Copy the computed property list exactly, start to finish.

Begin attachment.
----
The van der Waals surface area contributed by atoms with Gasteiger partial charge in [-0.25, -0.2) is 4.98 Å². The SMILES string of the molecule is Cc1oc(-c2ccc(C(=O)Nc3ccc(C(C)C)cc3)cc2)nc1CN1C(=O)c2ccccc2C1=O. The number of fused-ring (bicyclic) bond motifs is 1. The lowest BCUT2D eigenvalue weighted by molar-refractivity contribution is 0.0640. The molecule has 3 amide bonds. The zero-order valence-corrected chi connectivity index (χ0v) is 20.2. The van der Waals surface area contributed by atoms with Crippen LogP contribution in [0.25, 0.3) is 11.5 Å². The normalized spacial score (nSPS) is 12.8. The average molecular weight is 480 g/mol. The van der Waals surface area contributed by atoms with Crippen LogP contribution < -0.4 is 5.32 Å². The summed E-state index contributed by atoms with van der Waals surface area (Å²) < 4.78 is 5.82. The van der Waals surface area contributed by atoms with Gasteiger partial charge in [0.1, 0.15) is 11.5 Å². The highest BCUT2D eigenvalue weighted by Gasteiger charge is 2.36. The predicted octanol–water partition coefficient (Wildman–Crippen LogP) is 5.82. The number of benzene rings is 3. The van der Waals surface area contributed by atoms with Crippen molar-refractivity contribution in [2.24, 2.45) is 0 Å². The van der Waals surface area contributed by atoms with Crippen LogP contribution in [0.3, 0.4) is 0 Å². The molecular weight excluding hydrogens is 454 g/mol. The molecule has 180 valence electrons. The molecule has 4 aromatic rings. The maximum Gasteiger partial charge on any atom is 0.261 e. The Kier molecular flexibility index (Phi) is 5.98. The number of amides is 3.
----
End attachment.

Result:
The van der Waals surface area contributed by atoms with Gasteiger partial charge in [-0.25, -0.2) is 4.98 Å². The SMILES string of the molecule is Cc1oc(-c2ccc(C(=O)Nc3ccc(C(C)C)cc3)cc2)nc1CN1C(=O)c2ccccc2C1=O. The number of fused-ring (bicyclic) bond motifs is 1. The lowest BCUT2D eigenvalue weighted by molar-refractivity contribution is 0.0640. The molecule has 3 amide bonds. The zero-order valence-corrected chi connectivity index (χ0v) is 20.2. The van der Waals surface area contributed by atoms with Crippen LogP contribution in [0.25, 0.3) is 11.5 Å². The normalized spacial score (nSPS) is 12.8. The average molecular weight is 480 g/mol. The van der Waals surface area contributed by atoms with Crippen LogP contribution < -0.4 is 5.32 Å². The summed E-state index contributed by atoms with van der Waals surface area (Å²) < 4.78 is 5.82. The van der Waals surface area contributed by atoms with Gasteiger partial charge in [0.1, 0.15) is 11.5 Å². The highest BCUT2D eigenvalue weighted by Gasteiger charge is 2.36. The predicted octanol–water partition coefficient (Wildman–Crippen LogP) is 5.82. The number of benzene rings is 3. The van der Waals surface area contributed by atoms with Crippen molar-refractivity contribution in [2.24, 2.45) is 0 Å². The van der Waals surface area contributed by atoms with Crippen LogP contribution in [0.3, 0.4) is 0 Å². The molecular weight excluding hydrogens is 454 g/mol. The molecule has 180 valence electrons. The molecule has 4 aromatic rings. The maximum Gasteiger partial charge on any atom is 0.261 e. The Kier molecular flexibility index (Phi) is 5.98. The number of amides is 3.